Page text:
Northern Ireland: Amnesty welcomes court challenge to same-sex marriage ban

Love is a human right - at Belfast Pride

Amnesty International has welcomed the launch of a legal challenge to the ban on same-sex marriage in Northern Ireland. 

It was announced today that a same-sex couple from Northern Ireland, who got married in England, are challenging the failure of the Northern Ireland authorities to recognise their marriage. The couple are asking Belfast's High Court to declare that their marriage is lawful and should be recognised as such in Northern Ireland. The case, which began on January 8th, is being supported by local LGBTI organisation, the Rainbow Project.

After changes to the law in England, Wales and Scotland in 2014, Northern Ireland is the only part of the UK with a ban on same-sex marriage still in place. Same-sex marriages from other jurisdictions are treated as civil partnerships in Northern Ireland.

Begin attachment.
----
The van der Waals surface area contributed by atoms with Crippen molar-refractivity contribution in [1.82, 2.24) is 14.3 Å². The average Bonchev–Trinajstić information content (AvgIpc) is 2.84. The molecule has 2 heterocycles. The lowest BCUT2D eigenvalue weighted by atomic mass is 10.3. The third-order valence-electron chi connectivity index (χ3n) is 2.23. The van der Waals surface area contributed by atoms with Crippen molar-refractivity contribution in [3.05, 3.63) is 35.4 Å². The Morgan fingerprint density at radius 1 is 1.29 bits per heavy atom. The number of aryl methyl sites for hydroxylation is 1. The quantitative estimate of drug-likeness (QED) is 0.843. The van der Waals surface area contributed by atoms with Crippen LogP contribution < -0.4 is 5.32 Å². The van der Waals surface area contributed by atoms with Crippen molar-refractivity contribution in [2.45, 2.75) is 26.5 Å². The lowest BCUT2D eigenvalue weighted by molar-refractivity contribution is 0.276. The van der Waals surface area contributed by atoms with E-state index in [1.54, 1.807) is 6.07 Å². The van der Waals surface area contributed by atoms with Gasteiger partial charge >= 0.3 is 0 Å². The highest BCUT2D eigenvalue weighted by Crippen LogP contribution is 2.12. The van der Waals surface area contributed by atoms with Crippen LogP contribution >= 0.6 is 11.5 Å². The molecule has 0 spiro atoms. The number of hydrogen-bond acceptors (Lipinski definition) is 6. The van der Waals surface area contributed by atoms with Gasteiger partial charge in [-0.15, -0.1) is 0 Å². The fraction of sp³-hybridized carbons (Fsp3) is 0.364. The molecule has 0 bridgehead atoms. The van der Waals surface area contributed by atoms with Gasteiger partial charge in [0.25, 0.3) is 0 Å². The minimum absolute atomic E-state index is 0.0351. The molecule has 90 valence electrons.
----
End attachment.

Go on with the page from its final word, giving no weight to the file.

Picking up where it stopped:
Patrick Corrigan, Amnesty International's Northern Ireland Programme Director, said:

"Amnesty International welcomes this court challenge and predicts that the courts will now move to outlaw discrimination where Northern Ireland's politicians have failed to do so.

"Same-sex couples in Northern Ireland continue to face a ban on marriage as a result of discrimination based on their sexual orientation. We welcome that discrimination being challenged in the courts.

"We have long predicted that, should Northern Ireland's politicians fail in their duty to end such discrimination, then gay people will go to court to have their human rights as equal citizens vindicated. 

"States may not discriminate with regards to the right to marry and found a family, on the basis of sexual orientation or gender identity.  

"That obligation is clear in international law. This means that marriage should be available to same-sex couples in Northern Ireland, just as it is now in Scotland, England and Wales."

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